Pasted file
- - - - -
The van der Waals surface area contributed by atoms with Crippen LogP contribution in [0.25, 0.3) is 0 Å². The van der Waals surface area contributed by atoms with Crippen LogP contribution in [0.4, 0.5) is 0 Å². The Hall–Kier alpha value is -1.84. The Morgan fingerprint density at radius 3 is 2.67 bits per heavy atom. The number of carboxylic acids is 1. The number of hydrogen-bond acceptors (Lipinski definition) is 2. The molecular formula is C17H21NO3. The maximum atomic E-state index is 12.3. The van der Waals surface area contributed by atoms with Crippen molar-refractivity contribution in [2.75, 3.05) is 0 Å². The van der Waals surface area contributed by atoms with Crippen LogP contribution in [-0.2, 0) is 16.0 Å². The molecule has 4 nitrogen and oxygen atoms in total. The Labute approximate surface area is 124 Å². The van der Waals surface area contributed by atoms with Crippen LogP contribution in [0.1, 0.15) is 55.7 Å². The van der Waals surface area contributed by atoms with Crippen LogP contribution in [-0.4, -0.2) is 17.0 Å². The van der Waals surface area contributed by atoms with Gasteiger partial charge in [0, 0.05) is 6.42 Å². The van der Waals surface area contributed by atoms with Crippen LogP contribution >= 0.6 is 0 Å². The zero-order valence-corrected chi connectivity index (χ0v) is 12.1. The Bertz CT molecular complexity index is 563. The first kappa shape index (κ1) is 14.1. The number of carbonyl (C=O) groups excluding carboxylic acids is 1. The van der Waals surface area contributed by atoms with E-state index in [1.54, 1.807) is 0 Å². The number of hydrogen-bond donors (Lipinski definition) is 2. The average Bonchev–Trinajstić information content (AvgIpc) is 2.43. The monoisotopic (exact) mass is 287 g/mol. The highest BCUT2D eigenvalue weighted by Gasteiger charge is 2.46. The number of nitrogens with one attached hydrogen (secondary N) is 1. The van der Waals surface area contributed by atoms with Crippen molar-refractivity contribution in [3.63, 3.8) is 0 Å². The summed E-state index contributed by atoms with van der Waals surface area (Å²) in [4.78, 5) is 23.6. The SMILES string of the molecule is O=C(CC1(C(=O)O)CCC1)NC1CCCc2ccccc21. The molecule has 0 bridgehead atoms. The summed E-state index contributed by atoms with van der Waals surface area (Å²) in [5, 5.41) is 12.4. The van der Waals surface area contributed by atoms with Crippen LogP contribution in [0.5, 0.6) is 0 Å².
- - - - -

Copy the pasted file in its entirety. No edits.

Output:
The van der Waals surface area contributed by atoms with Crippen LogP contribution in [0.25, 0.3) is 0 Å². The van der Waals surface area contributed by atoms with Crippen LogP contribution in [0.4, 0.5) is 0 Å². The Hall–Kier alpha value is -1.84. The Morgan fingerprint density at radius 3 is 2.67 bits per heavy atom. The number of carboxylic acids is 1. The number of hydrogen-bond acceptors (Lipinski definition) is 2. The molecular formula is C17H21NO3. The maximum atomic E-state index is 12.3. The van der Waals surface area contributed by atoms with Crippen molar-refractivity contribution in [2.75, 3.05) is 0 Å². The van der Waals surface area contributed by atoms with Crippen LogP contribution in [-0.2, 0) is 16.0 Å². The molecule has 4 nitrogen and oxygen atoms in total. The Labute approximate surface area is 124 Å². The van der Waals surface area contributed by atoms with Crippen LogP contribution in [0.1, 0.15) is 55.7 Å². The van der Waals surface area contributed by atoms with Crippen LogP contribution in [-0.4, -0.2) is 17.0 Å². The van der Waals surface area contributed by atoms with Gasteiger partial charge in [0, 0.05) is 6.42 Å². The van der Waals surface area contributed by atoms with Crippen LogP contribution >= 0.6 is 0 Å². The zero-order valence-corrected chi connectivity index (χ0v) is 12.1. The Bertz CT molecular complexity index is 563. The first kappa shape index (κ1) is 14.1. The number of carbonyl (C=O) groups excluding carboxylic acids is 1. The van der Waals surface area contributed by atoms with E-state index in [1.54, 1.807) is 0 Å². The number of hydrogen-bond donors (Lipinski definition) is 2. The average Bonchev–Trinajstić information content (AvgIpc) is 2.43. The monoisotopic (exact) mass is 287 g/mol. The highest BCUT2D eigenvalue weighted by Gasteiger charge is 2.46. The number of nitrogens with one attached hydrogen (secondary N) is 1. The van der Waals surface area contributed by atoms with Crippen molar-refractivity contribution in [3.63, 3.8) is 0 Å². The summed E-state index contributed by atoms with van der Waals surface area (Å²) in [4.78, 5) is 23.6. The SMILES string of the molecule is O=C(CC1(C(=O)O)CCC1)NC1CCCc2ccccc21. The molecule has 0 bridgehead atoms. The summed E-state index contributed by atoms with van der Waals surface area (Å²) in [5, 5.41) is 12.4. The van der Waals surface area contributed by atoms with Crippen LogP contribution in [0.5, 0.6) is 0 Å².